Bonds: Financing the future

A bond is a loan that pays interest over a fixed term, or period of time. When the bond matures at the end of the term, the principal, or investment amount, is repaid to the lender, or owner of the bond.

Typically, the rate at which interest is paid and the amount of each payment is fixed at the time the bond is offered for sale. That’s why bonds are known as fixed-income securities. It’s also one reason a bond seems less risky than an investment whose return might change dramatically in the short term.

A bond’s interest rate is competitive, which means that the rate it pays is generally about the same as the rate on comparable bonds being issued at the same time. The rate being paid is also determined in part by the cost of borrowing in the economy at large. So when interest rates drop, for example, rates offered on newly issued bonds also tend to be lower.

Types of bonds

You can buy bonds issued by US companies, by the US Treasury, by cities and states, and by various federal, state, and local government agencies. Many overseas companies and governments also sell bonds to US investors. When those bonds are sold in dollars rather than the currency of the issuing country, they’re sometimes known as yankee bonds. There is an advantage for individual investors: You don’t have to worry about currency fluctuations in figuring the bond’s worth.

Issuers prefer bonds

When companies need to raise money to invest in growth and development, they can issue stock or sell bonds. They often prefer bonds, in part because issuing more stock tends to dilute, or lessen, the value of shares investors already own. Bonds may also provide some income-tax advantages for the issuer.

Unlike companies, governments aren’t profit-making enterprises and can’t issue stock. Bonds are the primary way they raise money to fund capital improvements like roads or airports. Money from bond issues also keeps everyday operations running when other revenues (such as taxes, tolls, and other fees) aren’t available to cover current costs.

Issuing a bond

When a company or government wants to raise cash, it tests the waters by floating a bond. That is, it offers the public an opportunity to invest for a fixed period of time at a specific rate of interest. If investors think the rate justifies the risk and buy the bond, the issue floats. If there isn’t enough investor interest, the issue may be withdrawn. The exception is US Treasury issues, which are sold at auction.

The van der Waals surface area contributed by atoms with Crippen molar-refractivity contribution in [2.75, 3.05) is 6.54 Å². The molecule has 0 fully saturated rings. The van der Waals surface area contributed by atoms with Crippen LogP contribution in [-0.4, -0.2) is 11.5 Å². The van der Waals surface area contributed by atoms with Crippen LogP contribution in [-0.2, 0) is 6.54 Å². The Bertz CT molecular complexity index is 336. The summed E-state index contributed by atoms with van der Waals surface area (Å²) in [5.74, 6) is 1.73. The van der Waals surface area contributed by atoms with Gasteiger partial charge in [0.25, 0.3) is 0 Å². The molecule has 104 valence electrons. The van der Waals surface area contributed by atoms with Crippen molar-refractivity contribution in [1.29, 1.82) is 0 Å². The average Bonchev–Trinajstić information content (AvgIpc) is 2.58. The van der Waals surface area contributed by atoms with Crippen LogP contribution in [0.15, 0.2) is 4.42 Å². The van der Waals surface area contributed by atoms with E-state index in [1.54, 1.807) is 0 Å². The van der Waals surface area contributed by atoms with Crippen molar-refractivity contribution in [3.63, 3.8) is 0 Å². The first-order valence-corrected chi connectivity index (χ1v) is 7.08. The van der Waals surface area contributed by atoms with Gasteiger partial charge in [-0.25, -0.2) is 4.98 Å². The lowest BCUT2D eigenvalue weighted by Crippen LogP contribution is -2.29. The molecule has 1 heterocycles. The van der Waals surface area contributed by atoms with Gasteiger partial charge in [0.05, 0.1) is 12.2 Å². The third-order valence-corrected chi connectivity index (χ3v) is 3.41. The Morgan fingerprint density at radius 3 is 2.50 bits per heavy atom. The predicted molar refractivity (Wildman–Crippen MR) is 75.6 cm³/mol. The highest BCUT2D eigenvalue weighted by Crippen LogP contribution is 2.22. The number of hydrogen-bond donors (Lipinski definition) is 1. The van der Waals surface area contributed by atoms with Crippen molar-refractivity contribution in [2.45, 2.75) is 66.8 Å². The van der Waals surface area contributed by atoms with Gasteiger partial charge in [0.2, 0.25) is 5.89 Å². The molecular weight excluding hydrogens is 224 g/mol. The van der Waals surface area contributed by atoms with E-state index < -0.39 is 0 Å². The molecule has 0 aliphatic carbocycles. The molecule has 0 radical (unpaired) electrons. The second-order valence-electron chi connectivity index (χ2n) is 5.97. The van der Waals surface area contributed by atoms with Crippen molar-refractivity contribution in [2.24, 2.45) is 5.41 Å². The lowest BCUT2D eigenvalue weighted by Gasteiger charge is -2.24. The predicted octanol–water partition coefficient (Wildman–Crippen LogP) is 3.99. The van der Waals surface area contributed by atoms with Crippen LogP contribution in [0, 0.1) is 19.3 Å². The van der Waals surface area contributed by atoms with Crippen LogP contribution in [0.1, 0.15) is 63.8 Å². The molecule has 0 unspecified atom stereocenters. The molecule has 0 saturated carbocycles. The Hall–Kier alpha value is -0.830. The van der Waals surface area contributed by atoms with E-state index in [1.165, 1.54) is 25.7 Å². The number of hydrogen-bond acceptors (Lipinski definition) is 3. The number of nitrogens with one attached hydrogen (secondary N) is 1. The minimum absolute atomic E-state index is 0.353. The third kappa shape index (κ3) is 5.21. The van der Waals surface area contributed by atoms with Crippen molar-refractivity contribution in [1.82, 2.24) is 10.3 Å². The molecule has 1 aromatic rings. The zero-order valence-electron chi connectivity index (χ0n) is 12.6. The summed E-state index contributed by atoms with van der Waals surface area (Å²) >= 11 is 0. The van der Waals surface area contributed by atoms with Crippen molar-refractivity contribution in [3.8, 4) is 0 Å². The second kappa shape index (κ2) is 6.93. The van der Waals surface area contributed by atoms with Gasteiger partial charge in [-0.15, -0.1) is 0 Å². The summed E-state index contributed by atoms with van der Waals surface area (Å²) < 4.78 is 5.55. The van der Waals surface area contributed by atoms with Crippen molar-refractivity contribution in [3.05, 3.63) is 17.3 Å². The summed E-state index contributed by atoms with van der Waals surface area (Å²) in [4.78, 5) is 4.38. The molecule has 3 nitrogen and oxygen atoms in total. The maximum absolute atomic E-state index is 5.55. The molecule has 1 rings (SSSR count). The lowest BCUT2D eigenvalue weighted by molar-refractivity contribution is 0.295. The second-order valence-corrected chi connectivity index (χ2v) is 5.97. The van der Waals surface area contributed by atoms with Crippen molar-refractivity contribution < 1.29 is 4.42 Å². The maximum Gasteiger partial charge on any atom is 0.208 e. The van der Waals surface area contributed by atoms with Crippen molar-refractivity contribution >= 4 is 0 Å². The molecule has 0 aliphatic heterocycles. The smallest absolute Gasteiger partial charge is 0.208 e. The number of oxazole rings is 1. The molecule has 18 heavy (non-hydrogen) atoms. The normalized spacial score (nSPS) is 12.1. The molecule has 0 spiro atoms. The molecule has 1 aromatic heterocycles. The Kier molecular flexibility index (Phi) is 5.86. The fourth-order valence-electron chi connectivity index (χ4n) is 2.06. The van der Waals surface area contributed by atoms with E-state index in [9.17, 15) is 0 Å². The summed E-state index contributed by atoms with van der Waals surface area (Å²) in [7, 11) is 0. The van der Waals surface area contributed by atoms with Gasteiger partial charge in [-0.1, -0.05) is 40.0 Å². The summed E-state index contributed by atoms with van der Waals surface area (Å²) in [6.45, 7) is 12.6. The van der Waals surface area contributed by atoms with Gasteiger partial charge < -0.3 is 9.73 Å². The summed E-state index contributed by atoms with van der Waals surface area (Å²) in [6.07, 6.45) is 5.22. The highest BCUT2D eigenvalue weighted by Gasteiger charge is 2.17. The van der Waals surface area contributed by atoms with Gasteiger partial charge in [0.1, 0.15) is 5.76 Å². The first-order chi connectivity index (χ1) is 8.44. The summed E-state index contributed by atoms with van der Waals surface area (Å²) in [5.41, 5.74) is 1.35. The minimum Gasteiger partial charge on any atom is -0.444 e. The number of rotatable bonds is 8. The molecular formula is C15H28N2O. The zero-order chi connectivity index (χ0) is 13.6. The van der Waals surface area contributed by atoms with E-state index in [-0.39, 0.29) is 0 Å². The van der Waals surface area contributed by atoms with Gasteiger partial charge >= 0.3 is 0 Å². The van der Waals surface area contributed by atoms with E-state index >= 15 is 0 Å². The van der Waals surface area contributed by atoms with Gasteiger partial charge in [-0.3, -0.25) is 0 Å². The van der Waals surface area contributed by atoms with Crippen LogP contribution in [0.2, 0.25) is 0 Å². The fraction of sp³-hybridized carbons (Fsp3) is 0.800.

The life of a bond

The life, or term, of any bond is fixed at the time of issue. It can range from short term (usually a year or less), to intermediate term (two to ten years), to long term (ten years or more).

The relationship between the interest rates paid on short-term and long-term bonds is called the yield curve. Generally speaking, the longer the term, the higher the interest rate that’s offered to make up for the additional risk of tying up your money for so long a time. When that’s the case, the yield curve is described as positive.

Making money with bonds

Conservative investors use bonds to provide a steady income. They buy a bond when it’s issued and hold it, expecting to receive regular, fixed-interest payments until the bond matures. Then they get the principal back to reinvest.

More aggressive investors trade bonds, or buy and sell as they might with stocks, hoping to make money by selling a bond for more than they paid for it. Bonds that are issued when interest rates are high become increasingly valuable when interest rates fall. That’s because investors are willing to pay more than face value for a bond with a 6% interest rate if the current rate is 4%.

In this way, an increase in the price of a bond, or its capital appreciation, often produces more profits for bond sellers than holding the bonds to maturity.

But there are also risks in bond trading. If interest rates go up, you may have a capital loss if you sell an older bond that is paying a lower rate of interest. In this instance, potential buyers will typically pay less for the bond than you paid to buy it because they’ll be earning less than the current rate.

The other risk bondholders face is rising inflation. Since the dollar amount you earn on a bond investment doesn’t change, the value of that money can be eroded by inflation. For example, if you held 30-year bonds paying $5,000 annual interest, the income would buy less at the end of the term than at the beginning.

How bonds are sold

For corporations, issuing a bond is a lot like making an initial public offering. An investment firm helps set the terms and often underwrites the sale by buying up the issue. In cooperation with other financial companies, the investment firm then offers the bonds for sale to the public.

When bonds are issued, they are sold at par, or face value, usually in units of $1,000, though you can rarely buy just one. The exception is US Treasury issues, where par value is $100 and you can buy just one if you prefer – or up to $5 million dollars’ worth in a single purchase. The issuer absorbs whatever sales charges there are. After issue, bonds trade in the secondary market, which means they are bought and sold through brokers, similar to the way stocks are traded. The issuing company gets no money from these secondary trades.

US Treasury issues are available directly to investors through auction, using a program known as Treasury Direct (www.treasurydirect.gov). Most agency bonds and municipal bonds are sold through brokers, who often buy large denomination bonds ($25,000 or more) and sell pieces of them to individual investors.

 

 

Copyright© 2017 Lightbulb Press

Additional Resources